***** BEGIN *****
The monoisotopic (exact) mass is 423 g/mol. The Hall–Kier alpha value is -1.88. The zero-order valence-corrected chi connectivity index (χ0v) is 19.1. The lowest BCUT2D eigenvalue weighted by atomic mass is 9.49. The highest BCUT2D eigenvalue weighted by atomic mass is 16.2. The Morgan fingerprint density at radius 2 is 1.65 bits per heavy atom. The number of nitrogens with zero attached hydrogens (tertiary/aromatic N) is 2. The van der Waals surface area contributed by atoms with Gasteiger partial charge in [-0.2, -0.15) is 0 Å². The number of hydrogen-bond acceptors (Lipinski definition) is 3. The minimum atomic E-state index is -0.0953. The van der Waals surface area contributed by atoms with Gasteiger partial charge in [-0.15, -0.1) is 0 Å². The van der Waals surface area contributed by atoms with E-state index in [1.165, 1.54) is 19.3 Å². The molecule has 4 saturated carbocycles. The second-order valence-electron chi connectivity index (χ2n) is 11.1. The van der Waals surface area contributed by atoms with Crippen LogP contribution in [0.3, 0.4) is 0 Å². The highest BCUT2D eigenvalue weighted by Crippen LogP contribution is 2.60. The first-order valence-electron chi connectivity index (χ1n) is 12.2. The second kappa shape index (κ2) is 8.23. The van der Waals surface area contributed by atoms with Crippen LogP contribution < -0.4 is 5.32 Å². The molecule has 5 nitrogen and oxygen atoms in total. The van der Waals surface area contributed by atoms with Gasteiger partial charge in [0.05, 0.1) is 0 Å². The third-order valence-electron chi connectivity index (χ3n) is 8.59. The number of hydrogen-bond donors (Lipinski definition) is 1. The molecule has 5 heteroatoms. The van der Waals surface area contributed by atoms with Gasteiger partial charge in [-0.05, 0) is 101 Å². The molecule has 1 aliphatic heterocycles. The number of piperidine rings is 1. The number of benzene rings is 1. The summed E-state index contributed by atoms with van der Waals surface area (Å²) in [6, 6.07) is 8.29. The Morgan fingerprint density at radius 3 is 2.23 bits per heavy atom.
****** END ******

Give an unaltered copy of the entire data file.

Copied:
The monoisotopic (exact) mass is 423 g/mol. The Hall–Kier alpha value is -1.88. The zero-order valence-corrected chi connectivity index (χ0v) is 19.1. The lowest BCUT2D eigenvalue weighted by atomic mass is 9.49. The highest BCUT2D eigenvalue weighted by atomic mass is 16.2. The Morgan fingerprint density at radius 2 is 1.65 bits per heavy atom. The number of nitrogens with zero attached hydrogens (tertiary/aromatic N) is 2. The van der Waals surface area contributed by atoms with Gasteiger partial charge in [-0.2, -0.15) is 0 Å². The number of hydrogen-bond acceptors (Lipinski definition) is 3. The minimum atomic E-state index is -0.0953. The van der Waals surface area contributed by atoms with Gasteiger partial charge in [-0.15, -0.1) is 0 Å². The van der Waals surface area contributed by atoms with E-state index in [1.165, 1.54) is 19.3 Å². The molecule has 4 saturated carbocycles. The second-order valence-electron chi connectivity index (χ2n) is 11.1. The van der Waals surface area contributed by atoms with Crippen LogP contribution in [0.3, 0.4) is 0 Å². The highest BCUT2D eigenvalue weighted by Crippen LogP contribution is 2.60. The first-order valence-electron chi connectivity index (χ1n) is 12.2. The second kappa shape index (κ2) is 8.23. The van der Waals surface area contributed by atoms with Crippen LogP contribution < -0.4 is 5.32 Å². The molecule has 5 nitrogen and oxygen atoms in total. The van der Waals surface area contributed by atoms with Gasteiger partial charge in [0.05, 0.1) is 0 Å². The third-order valence-electron chi connectivity index (χ3n) is 8.59. The number of hydrogen-bond donors (Lipinski definition) is 1. The molecule has 5 heteroatoms. The van der Waals surface area contributed by atoms with Gasteiger partial charge in [-0.05, 0) is 101 Å². The molecule has 1 aliphatic heterocycles. The number of piperidine rings is 1. The number of benzene rings is 1. The summed E-state index contributed by atoms with van der Waals surface area (Å²) in [6, 6.07) is 8.29. The Morgan fingerprint density at radius 3 is 2.23 bits per heavy atom.